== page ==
Mason City Paratrooper
Enroute Home From N.Y.
Frank "Speck" Haddy
Wears 12 Decorations
Made 18 Jumps
EDITORS NOTE: The following story concerning Frank
"Speck" Haddy, Mason City paratrooper with the 82nd division just arrived
in the states was received here from the press department of the army
ground forces liaison office at the New York port of embarkation.
New York --- Wearing 12 combat decorations
including the coveted silver star medal for gallantry in action, Pfc
Frank Haddy, son of Mr. and Mrs. Mike Haddy, 525 Carolina s. E., Mason
City, paratrooper with the 82nd division, arrived aboard the Texarkana
Victory, from Marseille, France, along with 1,900 combat infantrymen,
As we interviewed the battle wised veteran we asked how he received
his silver star decoration, and from his wallet he pulled out a copy
of the general order sent to him by Maj. Gen. James M. Gavin, commanding
general, 92nd infantry (All American) division. The general order
reads as follows: "Frank Haddy, Private 1/c, 508th parachute infantry
regiment --- By direction of the president, the silver star is awarded
for gallantry in action against the enemy on Oct 1-2, 1944, near Voxhil,
"Pfc Haddy was an artillery gunner, Company "D" 508th parachute infantry.
He knocked out 2 German medium tanks which approached his company position
during a strong German attack upon his battalion MLR. Pfc Haddy
was in position on the left flank of his platoon when 2 enemy tanks
broke through the battalion forward position and approached his company
position from the right. Acting entirely upon his own initiative,
he and his assistant gunner moved through heavy artillery
and machine gun fire which was sweeping the area, to a position from
which he was able to attack each tank successively within the most effective
range of his artillery. This brave act impeded the enemy attack
upon his company position and contributed much to the security of his
battalion position." In addition to the silver star, the
Mason City hero wears the bronze star decoration for heroic action against
the enemy, the purple heart being wounded in France during an enemy
artillery barrage, the combat infantry badge, the presidential unit
citation, the parachute badge for making 18 jumps, the invasion arrowhead
parch, and the European theatre ribbon with 5 battle campaign stars.
The infantryman entered the service in November 1943 at Camp Dodge,
Ark., Camp Mackall, Georgia, both of the latter being infantry training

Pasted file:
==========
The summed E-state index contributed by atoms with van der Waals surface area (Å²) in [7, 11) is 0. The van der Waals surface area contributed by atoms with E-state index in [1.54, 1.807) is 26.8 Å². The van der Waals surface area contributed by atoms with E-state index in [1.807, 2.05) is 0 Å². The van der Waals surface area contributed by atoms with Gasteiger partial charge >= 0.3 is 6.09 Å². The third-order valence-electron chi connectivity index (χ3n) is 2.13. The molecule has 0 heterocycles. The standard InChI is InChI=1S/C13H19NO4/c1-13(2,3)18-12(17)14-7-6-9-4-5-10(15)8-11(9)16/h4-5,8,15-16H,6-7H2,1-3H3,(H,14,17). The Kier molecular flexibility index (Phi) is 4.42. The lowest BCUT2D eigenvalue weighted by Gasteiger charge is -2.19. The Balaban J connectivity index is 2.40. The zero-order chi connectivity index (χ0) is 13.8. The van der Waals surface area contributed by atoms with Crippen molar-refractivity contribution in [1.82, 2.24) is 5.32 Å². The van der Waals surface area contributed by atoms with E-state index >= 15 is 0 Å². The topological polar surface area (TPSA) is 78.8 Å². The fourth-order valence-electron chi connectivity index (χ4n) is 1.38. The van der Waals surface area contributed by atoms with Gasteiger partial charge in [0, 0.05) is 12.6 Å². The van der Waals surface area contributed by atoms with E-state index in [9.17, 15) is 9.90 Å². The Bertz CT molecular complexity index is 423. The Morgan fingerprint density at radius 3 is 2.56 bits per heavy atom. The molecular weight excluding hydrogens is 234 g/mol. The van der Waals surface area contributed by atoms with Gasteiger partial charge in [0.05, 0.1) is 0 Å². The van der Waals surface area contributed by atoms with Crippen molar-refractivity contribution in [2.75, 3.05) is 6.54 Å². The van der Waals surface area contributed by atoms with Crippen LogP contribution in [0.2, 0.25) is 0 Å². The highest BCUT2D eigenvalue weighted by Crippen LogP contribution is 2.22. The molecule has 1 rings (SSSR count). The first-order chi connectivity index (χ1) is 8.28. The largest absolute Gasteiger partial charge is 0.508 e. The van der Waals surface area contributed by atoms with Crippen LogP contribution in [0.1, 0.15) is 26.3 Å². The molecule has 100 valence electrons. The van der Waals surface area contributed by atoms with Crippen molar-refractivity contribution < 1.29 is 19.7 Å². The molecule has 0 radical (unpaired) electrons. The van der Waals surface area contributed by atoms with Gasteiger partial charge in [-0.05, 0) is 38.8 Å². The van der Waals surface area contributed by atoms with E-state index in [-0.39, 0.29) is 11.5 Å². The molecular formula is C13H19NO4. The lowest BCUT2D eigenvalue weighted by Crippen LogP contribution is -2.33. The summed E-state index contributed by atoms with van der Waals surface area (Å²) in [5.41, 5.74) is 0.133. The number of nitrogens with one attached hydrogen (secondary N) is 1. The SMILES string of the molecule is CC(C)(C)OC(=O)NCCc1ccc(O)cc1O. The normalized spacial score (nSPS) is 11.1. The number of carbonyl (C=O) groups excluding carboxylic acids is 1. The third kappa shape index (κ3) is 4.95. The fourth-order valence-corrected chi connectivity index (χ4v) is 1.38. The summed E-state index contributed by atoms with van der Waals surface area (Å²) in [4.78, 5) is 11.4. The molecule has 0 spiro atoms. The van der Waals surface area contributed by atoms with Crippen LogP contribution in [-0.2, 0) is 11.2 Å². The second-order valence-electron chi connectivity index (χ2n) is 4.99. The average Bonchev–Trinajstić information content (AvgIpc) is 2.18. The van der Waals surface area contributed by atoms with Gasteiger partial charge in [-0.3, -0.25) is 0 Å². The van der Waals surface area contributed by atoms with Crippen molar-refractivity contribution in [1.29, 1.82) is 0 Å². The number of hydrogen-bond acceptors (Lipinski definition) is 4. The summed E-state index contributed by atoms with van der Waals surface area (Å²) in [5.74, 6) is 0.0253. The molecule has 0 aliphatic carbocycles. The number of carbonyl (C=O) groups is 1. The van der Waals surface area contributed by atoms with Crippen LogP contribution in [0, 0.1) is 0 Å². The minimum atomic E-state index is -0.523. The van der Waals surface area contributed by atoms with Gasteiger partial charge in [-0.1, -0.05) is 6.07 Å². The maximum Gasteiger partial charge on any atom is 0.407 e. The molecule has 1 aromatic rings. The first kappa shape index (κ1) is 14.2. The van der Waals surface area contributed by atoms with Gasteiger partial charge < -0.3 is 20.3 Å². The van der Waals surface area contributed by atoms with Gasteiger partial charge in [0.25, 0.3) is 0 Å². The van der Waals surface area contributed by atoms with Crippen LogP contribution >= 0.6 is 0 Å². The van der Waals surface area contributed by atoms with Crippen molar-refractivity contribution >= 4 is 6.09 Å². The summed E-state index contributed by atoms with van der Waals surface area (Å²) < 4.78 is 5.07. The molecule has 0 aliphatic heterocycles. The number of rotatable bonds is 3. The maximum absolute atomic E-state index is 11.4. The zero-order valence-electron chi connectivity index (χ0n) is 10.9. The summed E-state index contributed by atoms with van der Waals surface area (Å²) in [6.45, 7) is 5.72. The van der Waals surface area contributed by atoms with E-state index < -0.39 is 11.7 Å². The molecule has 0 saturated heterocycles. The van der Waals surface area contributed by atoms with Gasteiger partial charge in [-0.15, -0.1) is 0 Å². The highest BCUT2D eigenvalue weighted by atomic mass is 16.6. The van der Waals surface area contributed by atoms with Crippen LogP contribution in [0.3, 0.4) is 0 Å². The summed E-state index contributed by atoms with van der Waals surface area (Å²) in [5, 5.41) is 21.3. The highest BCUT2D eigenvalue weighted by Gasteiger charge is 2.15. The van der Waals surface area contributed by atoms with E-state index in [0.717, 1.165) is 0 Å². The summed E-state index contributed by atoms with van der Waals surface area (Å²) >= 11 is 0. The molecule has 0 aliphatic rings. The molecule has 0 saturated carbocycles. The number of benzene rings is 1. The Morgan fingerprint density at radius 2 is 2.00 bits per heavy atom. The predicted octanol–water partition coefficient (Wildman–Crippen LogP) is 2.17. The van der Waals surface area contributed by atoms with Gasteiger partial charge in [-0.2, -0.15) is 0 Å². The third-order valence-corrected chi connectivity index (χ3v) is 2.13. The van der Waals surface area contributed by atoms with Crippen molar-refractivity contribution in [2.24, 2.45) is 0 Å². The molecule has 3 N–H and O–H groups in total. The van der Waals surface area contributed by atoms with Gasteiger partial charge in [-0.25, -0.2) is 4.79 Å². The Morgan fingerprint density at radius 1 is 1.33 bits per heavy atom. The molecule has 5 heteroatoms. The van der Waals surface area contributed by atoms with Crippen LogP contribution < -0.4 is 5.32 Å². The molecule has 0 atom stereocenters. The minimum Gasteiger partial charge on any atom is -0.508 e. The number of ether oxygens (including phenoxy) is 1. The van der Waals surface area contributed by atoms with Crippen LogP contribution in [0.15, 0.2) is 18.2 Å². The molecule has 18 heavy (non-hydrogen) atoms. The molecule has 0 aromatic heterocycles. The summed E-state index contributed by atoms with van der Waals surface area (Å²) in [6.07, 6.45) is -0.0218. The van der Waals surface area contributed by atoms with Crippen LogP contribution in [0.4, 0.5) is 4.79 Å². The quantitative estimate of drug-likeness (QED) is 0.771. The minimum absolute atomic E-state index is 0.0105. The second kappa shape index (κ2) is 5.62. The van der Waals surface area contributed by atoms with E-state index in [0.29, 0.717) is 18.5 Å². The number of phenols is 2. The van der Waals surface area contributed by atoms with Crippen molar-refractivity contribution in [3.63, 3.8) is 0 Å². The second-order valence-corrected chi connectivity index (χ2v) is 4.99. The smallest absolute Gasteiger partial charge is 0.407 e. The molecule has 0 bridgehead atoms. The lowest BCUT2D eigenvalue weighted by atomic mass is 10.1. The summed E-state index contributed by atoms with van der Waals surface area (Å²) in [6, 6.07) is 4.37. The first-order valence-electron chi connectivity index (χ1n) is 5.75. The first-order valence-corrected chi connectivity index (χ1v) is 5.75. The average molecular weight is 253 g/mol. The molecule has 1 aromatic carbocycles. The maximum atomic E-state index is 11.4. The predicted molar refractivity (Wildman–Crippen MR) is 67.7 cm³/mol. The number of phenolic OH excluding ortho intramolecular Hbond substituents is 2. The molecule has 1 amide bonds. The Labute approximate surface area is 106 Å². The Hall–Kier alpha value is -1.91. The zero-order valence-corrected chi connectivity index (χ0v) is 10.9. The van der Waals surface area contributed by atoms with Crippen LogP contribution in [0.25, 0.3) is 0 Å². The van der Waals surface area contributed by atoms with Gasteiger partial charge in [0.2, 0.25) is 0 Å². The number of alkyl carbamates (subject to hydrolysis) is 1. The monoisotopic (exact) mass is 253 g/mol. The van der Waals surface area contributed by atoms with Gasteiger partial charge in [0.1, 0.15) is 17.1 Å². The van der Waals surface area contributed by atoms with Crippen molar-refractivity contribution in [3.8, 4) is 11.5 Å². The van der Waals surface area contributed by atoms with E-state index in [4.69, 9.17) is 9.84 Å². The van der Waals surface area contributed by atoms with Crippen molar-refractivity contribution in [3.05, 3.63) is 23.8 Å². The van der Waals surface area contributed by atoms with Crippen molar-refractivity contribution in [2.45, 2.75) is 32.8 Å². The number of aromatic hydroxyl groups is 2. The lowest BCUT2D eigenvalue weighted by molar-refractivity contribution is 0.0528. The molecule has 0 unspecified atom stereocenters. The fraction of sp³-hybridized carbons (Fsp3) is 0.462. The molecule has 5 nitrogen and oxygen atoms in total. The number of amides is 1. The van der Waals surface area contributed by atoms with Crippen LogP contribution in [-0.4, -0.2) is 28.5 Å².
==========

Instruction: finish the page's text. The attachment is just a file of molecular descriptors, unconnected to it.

centers, then later he volunteered for the infantry parachute jump school
at Fort Benning, Ga. After he was accepted he was in training
for 120 weeks making 15 practice humps. From Fort Benning he was
sent to Europe where he participated in the invasions of France, Holland,
the Bulge of the Ardennes Forest and a few others.
We asked the the hero infantryman how it felt being back. His
reply was, "I can't believe it, and I'm so wonderfully overjoyed."
Also asked what he would like to do when he gets out of the service,
he said, "I'm going to take me a long rest, then try to get my job back
at Armour Packing Company."
Within 48 hours the Mason City doughboy will be enroute to his separation
center, where he will be screened for a discharge from the army.
(Frank had not yet arrived in Mason City, it was learned here Thursday).
A Hero's Return
Grinning and trim in his uniform,
Leonard A. Funk at Penn Station [New York city] shown here on
return home, August 25, 1945
[a 'remember when' reprint, Pittsburgh
Post-Gazette, Pittsburgh, PA, Monday, May 31, `1965, Page 35]
Pfc Lacey E. Moore, husband of Mrs.. Myrtle Moore,
Route 3, Kingsport, will arrive in the United States, November 1, it
has been announced by the War Department.
Private Moore entered the service October 28, 1942, at Camp
Blanding, Fla. He received basic training at Camp Blanding and
six weeks training at Parachute School at Fort Benning, Ga.
From there he went to Camp Mackall, NC, serving eight months in the
508th Parachute Infantry. He served 34 months overseas in the
82nd Airborne Division in Cassino, Anzio, Holland, Ardennes and
He wears five battle stars, the Purple Heart, Presidential Citation
with cluster, Combat Infantry Badge and Good Conduct Medal.
[Kingsport Times, Kingsport, TN, Oct. 28,
1934, Pg 15]